Hosp Pharm 2014;49(4):319–320 2014 © Thomas Land Publishers, Inc. www.hospital-pharmacy.com doi: 10.1310/hpj4904-319
Editorial Legalization of Recreational and Medical Marijuana: What We Don’t Know Danial E. Baker, PharmD, FASHP, FASCP*
s I sit here and read the latest report on smoking from the Surgeon General’s office, I can’t help but wonder what the next few decades will reveal about the effects of smoking various other substances (eg, marijuana, cocaine, methamphetamine, bath salts). January 2014 marked the 50th year of the Surgeon General’s Advisory Committee report on the health impact of smoking.1 This report highlighted the potential health risks associated with smoking and the progress that had been made to reduce tobacco use and its impact on disease and death. Our country is starting on a different path related to the smoking and ingestion of marijuana for medical and recreational purposes. The medical use of marijuana has been legally accepted within various states, but not at the federal level. During the past year, several states (eg, Colorado and Washington) have begun the implementation process for the legalization of recreational marijuana, despite the drug still being classified as a Schedule I substance by the federal government.2-4 This means that all pharmacists need to be aware of the local, state, and federal laws that apply to marijuana use in their practice location, so they can help patients understand their legal risk if they choose to use marijuana for medical or recreational reasons. This change in the public’s attitude toward the use of marijuana raises many questions: • What are the drug–drug interactions associated with more frequent use of marijuana? • What are the health consequences of smoking marijuana on pulmonary disease and cancer? • Will there be a Surgeon General’s report on the health consequences of marijuana use in 10, 25, or 50 years? Drug–drug interactions are a concern with all drugs, but they can pose a potential risk when patients do not report all the drugs they are using during a *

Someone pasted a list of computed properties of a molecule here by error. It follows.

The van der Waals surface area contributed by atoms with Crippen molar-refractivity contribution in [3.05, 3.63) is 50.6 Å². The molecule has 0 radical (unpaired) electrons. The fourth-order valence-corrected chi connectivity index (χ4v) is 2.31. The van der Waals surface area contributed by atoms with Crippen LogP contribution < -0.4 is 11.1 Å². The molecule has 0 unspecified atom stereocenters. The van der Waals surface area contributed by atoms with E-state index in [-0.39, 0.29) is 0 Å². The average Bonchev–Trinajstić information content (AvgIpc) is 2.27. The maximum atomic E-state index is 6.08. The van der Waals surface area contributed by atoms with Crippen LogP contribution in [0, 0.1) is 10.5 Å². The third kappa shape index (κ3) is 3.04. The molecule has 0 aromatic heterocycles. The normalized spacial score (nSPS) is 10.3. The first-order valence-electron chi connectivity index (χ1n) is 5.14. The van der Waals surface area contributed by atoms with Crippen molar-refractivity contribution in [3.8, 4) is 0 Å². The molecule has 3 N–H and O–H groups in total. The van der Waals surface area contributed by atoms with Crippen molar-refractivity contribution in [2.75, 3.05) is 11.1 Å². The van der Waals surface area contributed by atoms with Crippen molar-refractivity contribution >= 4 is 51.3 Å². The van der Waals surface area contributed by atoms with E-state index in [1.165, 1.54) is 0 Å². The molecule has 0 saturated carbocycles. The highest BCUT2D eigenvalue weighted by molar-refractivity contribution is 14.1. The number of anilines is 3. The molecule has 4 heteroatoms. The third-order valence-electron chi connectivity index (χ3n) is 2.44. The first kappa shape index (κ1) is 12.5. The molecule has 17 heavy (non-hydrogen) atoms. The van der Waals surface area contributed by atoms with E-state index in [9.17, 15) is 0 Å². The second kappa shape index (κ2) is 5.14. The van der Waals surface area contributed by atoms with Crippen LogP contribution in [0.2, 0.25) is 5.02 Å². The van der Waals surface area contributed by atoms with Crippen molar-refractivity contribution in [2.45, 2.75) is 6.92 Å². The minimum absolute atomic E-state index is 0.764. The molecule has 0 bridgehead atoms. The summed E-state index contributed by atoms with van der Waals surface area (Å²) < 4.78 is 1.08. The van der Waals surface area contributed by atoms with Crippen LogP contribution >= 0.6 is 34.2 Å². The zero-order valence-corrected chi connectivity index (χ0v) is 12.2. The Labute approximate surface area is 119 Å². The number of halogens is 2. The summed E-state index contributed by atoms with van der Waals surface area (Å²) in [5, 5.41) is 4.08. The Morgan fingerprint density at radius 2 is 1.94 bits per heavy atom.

medication history. Marijuana is one substance that is not commonly reported by patients. They may not report it even when its legal status changes. Potential drug interactions with marijuana include antidepressants, lithium, barbiturates, muscle relaxants, anticholinergics, cocaine, disulfiram, naltrexone, ethanol, protease inhibitors, sildenafil, theophylline, warfarin, opioids, and central nervous system depressants.5-7 Some of the drug interactions are pharmacokinetic and others result in pharmacologic changes. It may be worthwhile for pharmacists to check whether their drug interaction software program can detect any of these potential drug interactions or even recognizes marijuana as a drug. Marijuana is used and produced in many ways. It is estimated that marijuana contains more than 460 active chemicals and over 60 unique cannabinoids. The concentration of the various ingredients varies from plant to plant and batch to batch and will also differ based on where the plants were grown. Routes of administration (eg, dried and smoked, cooked in food, inhaled through a vaporizer, or applied as a topical balm) will influence the rate and amount of drug absorbed.6,8-10 Patients may observe differences between the various products or routes of administration, and they should be aware of this possibility. Like all other drugs, marijuana use is associated with adverse reactions. These include altered central nervous system responsiveness, dry mouth, drowsiness, sedation, blurred vision, dry eyes, reddening of the conjunctiva, mydriasis, photophobia, changes in psychological function, dyspnea, vomiting, and weight gain.7,9,11 It has not been adequately established whether marijuana is associated with causing chronic bronchitis symptoms and large airway inflammation and cancer, especially lung cancer, but these effects are thought to be possible.12-15 Will there be a Surgeon General’s report on the health consequences of marijuana use in 10, 25, or 50 years? It is unlikely, because the majority of patients